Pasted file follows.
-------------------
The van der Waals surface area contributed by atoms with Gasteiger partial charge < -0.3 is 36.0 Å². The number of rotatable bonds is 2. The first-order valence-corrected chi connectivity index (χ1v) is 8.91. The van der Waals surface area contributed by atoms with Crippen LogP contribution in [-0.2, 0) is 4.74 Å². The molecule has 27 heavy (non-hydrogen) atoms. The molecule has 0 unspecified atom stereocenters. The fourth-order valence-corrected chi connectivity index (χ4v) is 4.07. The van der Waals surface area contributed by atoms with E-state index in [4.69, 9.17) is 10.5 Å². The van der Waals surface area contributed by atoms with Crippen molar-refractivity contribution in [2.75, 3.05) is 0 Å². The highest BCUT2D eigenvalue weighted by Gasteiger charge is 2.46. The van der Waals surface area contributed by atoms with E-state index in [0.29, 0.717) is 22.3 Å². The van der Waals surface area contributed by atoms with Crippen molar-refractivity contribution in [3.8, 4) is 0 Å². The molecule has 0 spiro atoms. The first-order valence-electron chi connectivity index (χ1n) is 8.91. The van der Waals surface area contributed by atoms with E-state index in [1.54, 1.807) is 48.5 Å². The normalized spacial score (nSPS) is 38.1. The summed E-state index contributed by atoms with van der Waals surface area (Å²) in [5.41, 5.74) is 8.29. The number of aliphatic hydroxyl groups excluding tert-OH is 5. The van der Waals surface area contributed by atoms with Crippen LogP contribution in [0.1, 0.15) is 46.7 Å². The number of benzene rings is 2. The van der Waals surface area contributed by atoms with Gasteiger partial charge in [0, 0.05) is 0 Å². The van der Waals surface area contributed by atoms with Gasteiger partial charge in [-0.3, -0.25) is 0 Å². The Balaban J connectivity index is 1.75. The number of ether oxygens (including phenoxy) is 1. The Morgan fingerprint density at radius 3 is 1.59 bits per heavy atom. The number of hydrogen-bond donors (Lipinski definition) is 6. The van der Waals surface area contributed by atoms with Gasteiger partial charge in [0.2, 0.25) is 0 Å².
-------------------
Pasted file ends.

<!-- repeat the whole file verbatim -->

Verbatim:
The van der Waals surface area contributed by atoms with Gasteiger partial charge < -0.3 is 36.0 Å². The number of rotatable bonds is 2. The first-order valence-corrected chi connectivity index (χ1v) is 8.91. The van der Waals surface area contributed by atoms with Crippen LogP contribution in [-0.2, 0) is 4.74 Å². The molecule has 27 heavy (non-hydrogen) atoms. The molecule has 0 unspecified atom stereocenters. The fourth-order valence-corrected chi connectivity index (χ4v) is 4.07. The van der Waals surface area contributed by atoms with E-state index in [4.69, 9.17) is 10.5 Å². The van der Waals surface area contributed by atoms with Crippen molar-refractivity contribution in [2.75, 3.05) is 0 Å². The highest BCUT2D eigenvalue weighted by Gasteiger charge is 2.46. The van der Waals surface area contributed by atoms with E-state index in [0.29, 0.717) is 22.3 Å². The van der Waals surface area contributed by atoms with Crippen molar-refractivity contribution in [3.8, 4) is 0 Å². The molecule has 0 spiro atoms. The first-order valence-electron chi connectivity index (χ1n) is 8.91. The van der Waals surface area contributed by atoms with E-state index in [1.54, 1.807) is 48.5 Å². The normalized spacial score (nSPS) is 38.1. The summed E-state index contributed by atoms with van der Waals surface area (Å²) in [5.41, 5.74) is 8.29. The number of aliphatic hydroxyl groups excluding tert-OH is 5. The van der Waals surface area contributed by atoms with Crippen LogP contribution in [0.1, 0.15) is 46.7 Å². The number of benzene rings is 2. The van der Waals surface area contributed by atoms with Gasteiger partial charge in [0, 0.05) is 0 Å². The van der Waals surface area contributed by atoms with Gasteiger partial charge in [-0.3, -0.25) is 0 Å². The Balaban J connectivity index is 1.75. The number of ether oxygens (including phenoxy) is 1. The Morgan fingerprint density at radius 3 is 1.59 bits per heavy atom. The number of hydrogen-bond donors (Lipinski definition) is 6. The van der Waals surface area contributed by atoms with Gasteiger partial charge in [0.2, 0.25) is 0 Å².